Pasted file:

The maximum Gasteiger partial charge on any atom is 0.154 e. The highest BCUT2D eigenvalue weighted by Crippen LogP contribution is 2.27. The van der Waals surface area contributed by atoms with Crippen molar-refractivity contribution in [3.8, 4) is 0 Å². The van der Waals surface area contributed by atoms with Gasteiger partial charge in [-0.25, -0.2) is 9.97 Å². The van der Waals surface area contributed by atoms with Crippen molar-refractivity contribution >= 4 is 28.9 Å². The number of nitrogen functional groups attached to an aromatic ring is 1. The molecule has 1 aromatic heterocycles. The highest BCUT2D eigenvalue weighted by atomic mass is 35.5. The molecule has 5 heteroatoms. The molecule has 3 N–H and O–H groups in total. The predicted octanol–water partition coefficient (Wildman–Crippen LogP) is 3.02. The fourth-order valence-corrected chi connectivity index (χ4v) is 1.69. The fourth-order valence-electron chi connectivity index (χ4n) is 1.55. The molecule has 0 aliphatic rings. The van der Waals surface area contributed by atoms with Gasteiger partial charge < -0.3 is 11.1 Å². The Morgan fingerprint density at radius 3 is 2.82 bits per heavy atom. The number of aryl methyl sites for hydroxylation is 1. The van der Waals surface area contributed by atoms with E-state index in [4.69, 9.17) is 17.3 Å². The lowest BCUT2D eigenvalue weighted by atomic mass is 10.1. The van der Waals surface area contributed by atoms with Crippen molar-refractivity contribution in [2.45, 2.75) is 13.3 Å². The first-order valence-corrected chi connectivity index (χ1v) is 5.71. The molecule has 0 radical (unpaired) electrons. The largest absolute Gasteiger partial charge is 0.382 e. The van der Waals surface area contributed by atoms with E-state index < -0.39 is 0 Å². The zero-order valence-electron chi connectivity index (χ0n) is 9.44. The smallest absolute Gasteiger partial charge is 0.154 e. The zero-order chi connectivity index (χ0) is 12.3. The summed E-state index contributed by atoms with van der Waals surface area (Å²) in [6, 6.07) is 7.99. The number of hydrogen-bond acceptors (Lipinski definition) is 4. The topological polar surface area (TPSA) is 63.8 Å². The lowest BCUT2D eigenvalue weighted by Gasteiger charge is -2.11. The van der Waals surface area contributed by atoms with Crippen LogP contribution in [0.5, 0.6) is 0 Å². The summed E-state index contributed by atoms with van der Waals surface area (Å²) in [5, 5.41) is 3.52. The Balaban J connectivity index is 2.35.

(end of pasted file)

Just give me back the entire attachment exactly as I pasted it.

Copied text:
The maximum Gasteiger partial charge on any atom is 0.154 e. The highest BCUT2D eigenvalue weighted by Crippen LogP contribution is 2.27. The van der Waals surface area contributed by atoms with Crippen molar-refractivity contribution in [3.8, 4) is 0 Å². The van der Waals surface area contributed by atoms with Gasteiger partial charge in [-0.25, -0.2) is 9.97 Å². The van der Waals surface area contributed by atoms with Crippen molar-refractivity contribution >= 4 is 28.9 Å². The number of nitrogen functional groups attached to an aromatic ring is 1. The molecule has 1 aromatic heterocycles. The highest BCUT2D eigenvalue weighted by atomic mass is 35.5. The molecule has 5 heteroatoms. The molecule has 3 N–H and O–H groups in total. The predicted octanol–water partition coefficient (Wildman–Crippen LogP) is 3.02. The fourth-order valence-corrected chi connectivity index (χ4v) is 1.69. The fourth-order valence-electron chi connectivity index (χ4n) is 1.55. The molecule has 0 aliphatic rings. The van der Waals surface area contributed by atoms with Gasteiger partial charge < -0.3 is 11.1 Å². The Morgan fingerprint density at radius 3 is 2.82 bits per heavy atom. The number of aryl methyl sites for hydroxylation is 1. The van der Waals surface area contributed by atoms with E-state index in [4.69, 9.17) is 17.3 Å². The lowest BCUT2D eigenvalue weighted by atomic mass is 10.1. The van der Waals surface area contributed by atoms with Crippen molar-refractivity contribution in [2.45, 2.75) is 13.3 Å². The first-order valence-corrected chi connectivity index (χ1v) is 5.71. The molecule has 0 radical (unpaired) electrons. The largest absolute Gasteiger partial charge is 0.382 e. The van der Waals surface area contributed by atoms with E-state index < -0.39 is 0 Å². The zero-order valence-electron chi connectivity index (χ0n) is 9.44. The smallest absolute Gasteiger partial charge is 0.154 e. The zero-order chi connectivity index (χ0) is 12.3. The summed E-state index contributed by atoms with van der Waals surface area (Å²) in [6, 6.07) is 7.99. The number of hydrogen-bond acceptors (Lipinski definition) is 4. The topological polar surface area (TPSA) is 63.8 Å². The lowest BCUT2D eigenvalue weighted by Gasteiger charge is -2.11. The van der Waals surface area contributed by atoms with Crippen LogP contribution in [0.5, 0.6) is 0 Å². The summed E-state index contributed by atoms with van der Waals surface area (Å²) in [5, 5.41) is 3.52. The Balaban J connectivity index is 2.35.